|Get the best of Oprah.com in your inbox. Sign up for our newsletters!|
Amy Shearn (558 posts)
It may seem strange, but Mrs. Obama and I actually have a lot in common. We are both very busy. She spends her days promoting her Let’s Move! Campaign to get kids to exercise and eat good food; I spend my days trying to get my toddler to eat any food that’s not a Cheerio. Mrs. Obama meets and greats foreign dignitaries; I often welcome strange people into my home for play dates. We both have husbands who work a lot and two kids, and you know what? We both need to get away from it all sometimes.
The sun eking through the curtains, the perfectly night-smushed pillow, the promise of a shower and breakfast: Morning can be a very good time. Nothing’s gone wrong yet. Unless, that is, you’re my husband and I’ve just tried to convince you that it’s the middle of the night and to put our child back to bed even though she’s trying to prove to us that it’s 6:30 am and time to get up and ready, which it is. Oh well. For the most part, as long as they're far away from me, people wake up happy.
That’s right, scientists have performed yet another study in order to prove something we kind of already knew: people all over the world wake up in a good mood, which fades throughout the day, and returns in the evening. According to The Atlantic, researchers used Twitter to gauge the moods of 2.4 million people in 84 countries over two years. Positive tweets peak early in the morning and around midnight; in other words, before people get to work and after they’ve gotten home. There are also more happy tweets on the weekend. What’s really interesting about this study is that the patterns were consistent across cultures and countries. Apparently, work bums people out.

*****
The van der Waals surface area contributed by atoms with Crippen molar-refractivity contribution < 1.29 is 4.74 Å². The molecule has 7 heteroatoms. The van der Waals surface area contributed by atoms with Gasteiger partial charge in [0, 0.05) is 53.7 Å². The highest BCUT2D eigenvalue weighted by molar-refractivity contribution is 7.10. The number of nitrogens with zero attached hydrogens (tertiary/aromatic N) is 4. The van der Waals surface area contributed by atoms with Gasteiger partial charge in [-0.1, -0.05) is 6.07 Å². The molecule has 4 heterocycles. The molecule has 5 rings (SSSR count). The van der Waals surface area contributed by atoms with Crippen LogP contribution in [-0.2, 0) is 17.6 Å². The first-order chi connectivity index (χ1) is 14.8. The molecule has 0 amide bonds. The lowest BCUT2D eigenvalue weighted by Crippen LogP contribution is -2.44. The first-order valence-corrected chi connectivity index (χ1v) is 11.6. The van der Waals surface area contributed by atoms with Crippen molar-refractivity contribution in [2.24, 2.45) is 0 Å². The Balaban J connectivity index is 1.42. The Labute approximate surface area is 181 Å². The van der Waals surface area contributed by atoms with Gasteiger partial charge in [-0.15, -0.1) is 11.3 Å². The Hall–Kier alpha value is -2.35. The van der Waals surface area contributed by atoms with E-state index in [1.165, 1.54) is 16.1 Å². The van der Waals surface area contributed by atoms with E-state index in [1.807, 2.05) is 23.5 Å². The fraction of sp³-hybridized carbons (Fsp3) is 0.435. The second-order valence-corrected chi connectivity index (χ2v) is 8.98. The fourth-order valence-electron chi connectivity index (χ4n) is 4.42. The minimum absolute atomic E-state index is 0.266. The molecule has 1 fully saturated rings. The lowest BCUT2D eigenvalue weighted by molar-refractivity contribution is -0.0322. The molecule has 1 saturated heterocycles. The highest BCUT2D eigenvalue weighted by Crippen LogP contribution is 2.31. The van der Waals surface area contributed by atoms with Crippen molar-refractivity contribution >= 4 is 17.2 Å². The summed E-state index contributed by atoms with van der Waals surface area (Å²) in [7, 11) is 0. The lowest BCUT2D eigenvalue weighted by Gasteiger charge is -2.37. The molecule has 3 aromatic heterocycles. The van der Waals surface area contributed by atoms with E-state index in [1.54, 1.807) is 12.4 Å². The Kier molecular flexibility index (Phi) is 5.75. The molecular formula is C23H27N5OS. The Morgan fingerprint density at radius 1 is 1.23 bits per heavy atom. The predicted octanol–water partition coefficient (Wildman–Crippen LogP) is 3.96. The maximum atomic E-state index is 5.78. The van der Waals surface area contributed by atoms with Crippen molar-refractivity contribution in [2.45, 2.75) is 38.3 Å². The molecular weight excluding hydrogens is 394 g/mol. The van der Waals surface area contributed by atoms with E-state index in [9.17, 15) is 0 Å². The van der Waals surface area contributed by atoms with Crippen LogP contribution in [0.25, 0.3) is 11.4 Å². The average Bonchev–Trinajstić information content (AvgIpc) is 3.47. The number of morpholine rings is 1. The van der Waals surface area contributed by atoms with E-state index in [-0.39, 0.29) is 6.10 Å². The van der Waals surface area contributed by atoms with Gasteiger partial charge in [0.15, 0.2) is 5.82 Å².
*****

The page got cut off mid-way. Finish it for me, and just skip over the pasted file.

Is it futile to try to hold on to that happy feeling throughout the workday? Or can we perhaps convince the midday mood-dip that it’s not the right time, and to just go away? Since we're told happiness is contagious, maybe a grassroots happy-tweet program is order...
Who needs a gallerist? Artist JR takes his art to the streets. His large-scale, crowdsourced Inside Out project takes photographs sent from people around the world, prints them as posters, and sends them back so that locals can create site-specific exhibits in their own communities. The resulting works are striking to look at while also giving voices to unrepresented communities. In a world where creative people spend a lot of time waiting for corporate approval, you have to love a project like this one, where you (yes you) can participate by visiting InsideOut.net JR and his army of local artists inspire us to, in the wise words of Guy I Once Overhead at a Brooklyn Cyclones Game, "Stop talkin' about it and start bein' about it."
Check out Good's gallery of JR's work and many more gorgeous photos at JR-art.net.
More ways to be creative today:
Summon your defiant inner artist.
An outsider artist on how to be creative.
15 inspirational dreamers, thinkers, and doers.
Every Monday, we're rounding up the things, small and big, that make us stop and think. Today, we're inspired by...
“I think I’m one of those people that makes a much better adult than I did a teenager or child.”
“Early in our careers, we all have people who are kind and considerate to us, and I learned to treasure them for two reasons: They’re rare, and their actions inspire you to pay that grace forward.”
"You know you're getting older when you throw out your back while buttering scones."
“People like to say that women are civilizing force on men. I think equality is a civilizing force on us all.”
"The fear is this: That this is the one question, so large and so deep, which so overshadows everything else that I think and that I do and that I want and fear and love that unless I can put something around it – some kind of resolution – that I will never be free of it."
What were you doing when you were twenty? Daring...to change your major? Beating the odds...to get the biggest room of all your roommates?